Model Neural Networks shows why Autism Read Facial Phrases Differently

Model Neural Networks shows why Autism Read Facial Phrases Differently

The mechanism underlying the formation of emotional categories from visual facial expression data during development is largely unknown. As a result, from the standpoint of predictive processing theory, this study proposes a system-level explanation for understanding the facial emotion recognition process and its alteration in autism spectrum disorder (ASD). A hierarchical recurrent neural network was used to implement predictive processing for facial emotion recognition (RNN).

Face expressions are interpreted differently by people with an autism spectrum disorder. More information about how this occurs has been revealed by researchers. They created anomalies in a neural network model to investigate the effects on brain learning development. Autism spectrum disorder patients have difficulty interpreting facial expressions.

Tohoku University researchers have discovered how this happens by using a neural network model that simulates the brain on a computer. The findings were published in the journal Scientific Reports.

Artificial neural networks help researchers uncover new clues as to why people on the autism spectrum have trouble interpreting facial expressions.

“By observing facial expressions, humans can identify various emotions such as sadness and anger. However, little is known about how we learn to recognize different emotions based on visual cues from facial expressions “Yuta Takahashi, one of the paper’s co-authors, stated as much. “It’s also unclear what changes happen in this process that causes people with an autism spectrum disorder to struggle to read facial expressions.”

To learn more, the research team applied predictive processing theory. The brain, according to this theory, constantly predicts the next sensory stimulus and adapts when its prediction is incorrect. Sensory information, such as facial expressions, aids in prediction error reduction.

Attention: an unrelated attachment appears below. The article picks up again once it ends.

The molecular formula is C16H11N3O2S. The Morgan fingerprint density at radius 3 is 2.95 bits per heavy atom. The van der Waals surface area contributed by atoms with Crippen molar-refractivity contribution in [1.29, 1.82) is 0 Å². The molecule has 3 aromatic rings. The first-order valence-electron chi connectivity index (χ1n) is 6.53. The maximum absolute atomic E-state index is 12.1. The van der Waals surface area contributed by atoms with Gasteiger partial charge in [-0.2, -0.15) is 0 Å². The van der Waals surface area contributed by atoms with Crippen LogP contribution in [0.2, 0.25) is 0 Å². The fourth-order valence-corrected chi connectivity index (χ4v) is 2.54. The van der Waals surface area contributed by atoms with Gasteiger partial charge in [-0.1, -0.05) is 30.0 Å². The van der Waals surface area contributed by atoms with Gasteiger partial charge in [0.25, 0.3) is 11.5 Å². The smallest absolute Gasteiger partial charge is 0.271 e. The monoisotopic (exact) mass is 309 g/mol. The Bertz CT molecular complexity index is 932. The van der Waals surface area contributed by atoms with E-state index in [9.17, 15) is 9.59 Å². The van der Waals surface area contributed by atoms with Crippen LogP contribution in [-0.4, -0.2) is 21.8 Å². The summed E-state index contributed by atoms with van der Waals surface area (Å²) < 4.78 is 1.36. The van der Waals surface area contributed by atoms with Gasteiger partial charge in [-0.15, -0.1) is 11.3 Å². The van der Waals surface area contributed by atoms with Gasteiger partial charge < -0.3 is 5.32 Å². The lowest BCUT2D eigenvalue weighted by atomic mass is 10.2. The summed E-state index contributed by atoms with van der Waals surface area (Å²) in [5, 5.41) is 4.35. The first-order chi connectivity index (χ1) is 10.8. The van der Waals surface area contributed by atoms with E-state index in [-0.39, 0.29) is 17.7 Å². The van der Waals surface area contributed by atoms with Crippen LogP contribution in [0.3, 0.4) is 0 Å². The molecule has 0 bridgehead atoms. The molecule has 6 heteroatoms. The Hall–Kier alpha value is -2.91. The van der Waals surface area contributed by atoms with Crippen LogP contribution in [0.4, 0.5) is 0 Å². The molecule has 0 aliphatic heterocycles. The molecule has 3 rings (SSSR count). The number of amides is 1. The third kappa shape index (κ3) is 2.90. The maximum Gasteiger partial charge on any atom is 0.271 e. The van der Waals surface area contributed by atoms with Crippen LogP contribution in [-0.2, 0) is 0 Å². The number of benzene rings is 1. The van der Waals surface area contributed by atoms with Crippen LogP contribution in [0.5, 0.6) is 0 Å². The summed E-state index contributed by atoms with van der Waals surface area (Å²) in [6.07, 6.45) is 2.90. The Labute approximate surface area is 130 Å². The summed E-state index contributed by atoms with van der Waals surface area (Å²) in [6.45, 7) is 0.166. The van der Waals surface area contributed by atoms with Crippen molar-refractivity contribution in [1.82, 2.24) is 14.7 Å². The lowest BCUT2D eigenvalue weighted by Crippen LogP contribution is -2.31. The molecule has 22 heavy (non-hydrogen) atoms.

The predictive processing theory was incorporated into the artificial neural network model, which replicated the developmental process by learning to predict how parts of the face would move in videos of facial expression. Following that, the clusters of emotions self-organized into the higher level neuron space of the neural network model – despite the model not knowing which emotion the facial expression in the video corresponds to.

Neural network model shows why people with autism read facial expressions differently

Forecasting methods based on simple mathematical models of the brain are known as artificial neural networks. They permit complex nonlinear relationships to exist between the response variable and its predictors. The model was able to generalize unknown facial expressions that were not taught to it, reproducing facial part movements and minimizing prediction errors.

Following that, the researchers carried out experiments and induced abnormalities in the activity of neurons to investigate the effects on learning development and cognitive characteristics. When the heterogeneity of activity in the neural population was reduced in the model, the ability to generalize was also reduced, and thus the formation of emotional clusters in higher-level neurons was inhibited. This resulted in an inability to identify the emotion of unknown facial expressions, a symptom similar to autism spectrum disorder.

According to Takahashi, the study demonstrated that predictive processing theory, when combined with a neural network model, can explain emotion recognition from facial expressions. “We hope to gain a better understanding of how humans learn to recognize emotions and the cognitive characteristics of people with autism spectrum disorder,” Takahashi added. “The research will aid in the development of appropriate intervention methods for people who have difficulty identifying emotions.”

A neural network is trained by varying the weights of neuron inputs based on the network’s performance on example inputs. When the network correctly classifies an image, the weights contributing to the correct answer are increased, while the weights contributing to the incorrect answer are decreased.

The network learns by examining individual records, generating a prediction for each record, and adjusting the weights whenever a prediction is incorrect. This process is repeated many times, and the network keeps improving its predictions until one or more of the stopping criteria are met.